Go, child of God. Live into your new name. Let your life proclaim whose you are!

Prayer: Eternal Covenant Maker, you call us and name us your children. Make us bold to call on you, Merciful Parent. Empower us to live into the glory of your promise each day. Amen.

Jennifer M. Manis

Sunday, March 4, 2012



Scripture:  And just as he was coming up out of the water; he saw the heavens torn apart and the Spirit descending like a dove on him.  And a voice came from heaven, “You are my Son, the Beloved; with you I am well pleased.”  Mark 1:10-11

Baptism of the Lord Sunday is one of my favorites.  It usually occurs the second Sunday of January right after Christmas and Epiphany:  just when we are ready to get our lives back to “normal” after the holiday season.   

At my church, we have a ritual where the ministers walk around the aisles sprinkling the worshipers with branches purchased at a local florist.  As we do so, we invite them to “remember your baptism and be glad”.  The choir and congregation sing “Shall We Gather at the River…the beautiful, the beautiful river; gather with the saints at the river that flows by the throne of God.”  

Needless to say, it is a very powerful experience and many people have reported the strange sensation they feel when the drops of water touch their skin.  Of course, we know that there is nothing inherently magical about the water itself except maybe it’s like “the Spirit descending like a dove” and drawing us into the mystical presence of God.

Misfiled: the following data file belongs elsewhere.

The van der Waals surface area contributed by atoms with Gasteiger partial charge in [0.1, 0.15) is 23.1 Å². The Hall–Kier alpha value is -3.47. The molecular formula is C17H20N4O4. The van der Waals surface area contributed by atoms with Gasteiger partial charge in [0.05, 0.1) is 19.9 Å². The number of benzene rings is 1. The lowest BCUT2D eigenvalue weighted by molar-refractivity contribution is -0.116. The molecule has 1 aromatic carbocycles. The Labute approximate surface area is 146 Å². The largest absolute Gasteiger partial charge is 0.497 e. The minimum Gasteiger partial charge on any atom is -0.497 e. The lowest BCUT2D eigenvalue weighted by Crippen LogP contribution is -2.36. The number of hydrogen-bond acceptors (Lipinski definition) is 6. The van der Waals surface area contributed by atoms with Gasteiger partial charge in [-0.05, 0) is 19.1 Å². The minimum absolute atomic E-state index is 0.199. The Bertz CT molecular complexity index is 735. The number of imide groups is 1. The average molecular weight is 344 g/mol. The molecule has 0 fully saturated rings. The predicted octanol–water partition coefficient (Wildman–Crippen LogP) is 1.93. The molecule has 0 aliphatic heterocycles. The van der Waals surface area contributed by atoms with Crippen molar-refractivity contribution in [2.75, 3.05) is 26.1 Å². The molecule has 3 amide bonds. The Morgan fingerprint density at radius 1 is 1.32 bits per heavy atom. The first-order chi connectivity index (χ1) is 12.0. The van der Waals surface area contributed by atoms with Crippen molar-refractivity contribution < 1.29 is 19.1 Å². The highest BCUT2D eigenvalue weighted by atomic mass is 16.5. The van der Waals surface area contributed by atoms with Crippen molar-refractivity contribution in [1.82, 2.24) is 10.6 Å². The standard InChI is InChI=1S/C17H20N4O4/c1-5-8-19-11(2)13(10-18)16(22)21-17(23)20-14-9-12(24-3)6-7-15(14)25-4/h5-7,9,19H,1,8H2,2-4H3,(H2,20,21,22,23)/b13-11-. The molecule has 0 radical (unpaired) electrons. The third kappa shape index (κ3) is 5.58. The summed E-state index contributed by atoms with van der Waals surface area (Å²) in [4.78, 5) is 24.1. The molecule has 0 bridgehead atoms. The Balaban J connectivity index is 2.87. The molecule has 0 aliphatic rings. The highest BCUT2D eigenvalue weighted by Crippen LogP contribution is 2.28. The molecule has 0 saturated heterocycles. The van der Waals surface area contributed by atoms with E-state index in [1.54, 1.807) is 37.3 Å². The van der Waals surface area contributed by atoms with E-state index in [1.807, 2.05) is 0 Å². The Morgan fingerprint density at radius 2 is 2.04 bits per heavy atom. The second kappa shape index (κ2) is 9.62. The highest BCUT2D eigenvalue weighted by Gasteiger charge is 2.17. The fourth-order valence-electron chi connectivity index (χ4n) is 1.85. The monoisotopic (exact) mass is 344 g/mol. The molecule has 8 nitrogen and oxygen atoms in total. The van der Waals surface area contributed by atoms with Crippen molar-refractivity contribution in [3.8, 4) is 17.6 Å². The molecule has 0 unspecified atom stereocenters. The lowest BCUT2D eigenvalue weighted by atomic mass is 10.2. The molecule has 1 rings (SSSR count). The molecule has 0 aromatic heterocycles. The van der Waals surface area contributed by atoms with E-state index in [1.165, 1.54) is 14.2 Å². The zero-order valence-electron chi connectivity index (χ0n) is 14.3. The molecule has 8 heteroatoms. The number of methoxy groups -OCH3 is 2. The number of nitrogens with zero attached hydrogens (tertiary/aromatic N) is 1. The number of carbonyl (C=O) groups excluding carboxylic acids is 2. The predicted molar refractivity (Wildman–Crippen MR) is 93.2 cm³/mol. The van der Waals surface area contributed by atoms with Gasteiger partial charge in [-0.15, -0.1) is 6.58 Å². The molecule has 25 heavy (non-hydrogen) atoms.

I can tell you that it means a great deal to me as a pastor to look the eyes of my parishioners and invite them to hear the voice of God saying, “You are my son/my daughter, the Beloved.  I am well pleased with you.”

In these days when so many are tempted to be displeased and displeasing, it is a great joy to hear God’s good pleasure with us.  It is the most holy affirmation of all – “You are my Beloved!”  What better proof do we need that to track our steps with the One on his way to Jerusalem and the Cross?

Prayer:  Generous God, thank you for claiming us as your very own.  ‘Yes, we’ll gather at the river, the beautiful, beautiful river; gather with the saints at the river that flows by the throne of God.’

 The Reverend Dr. Cathy Gilliard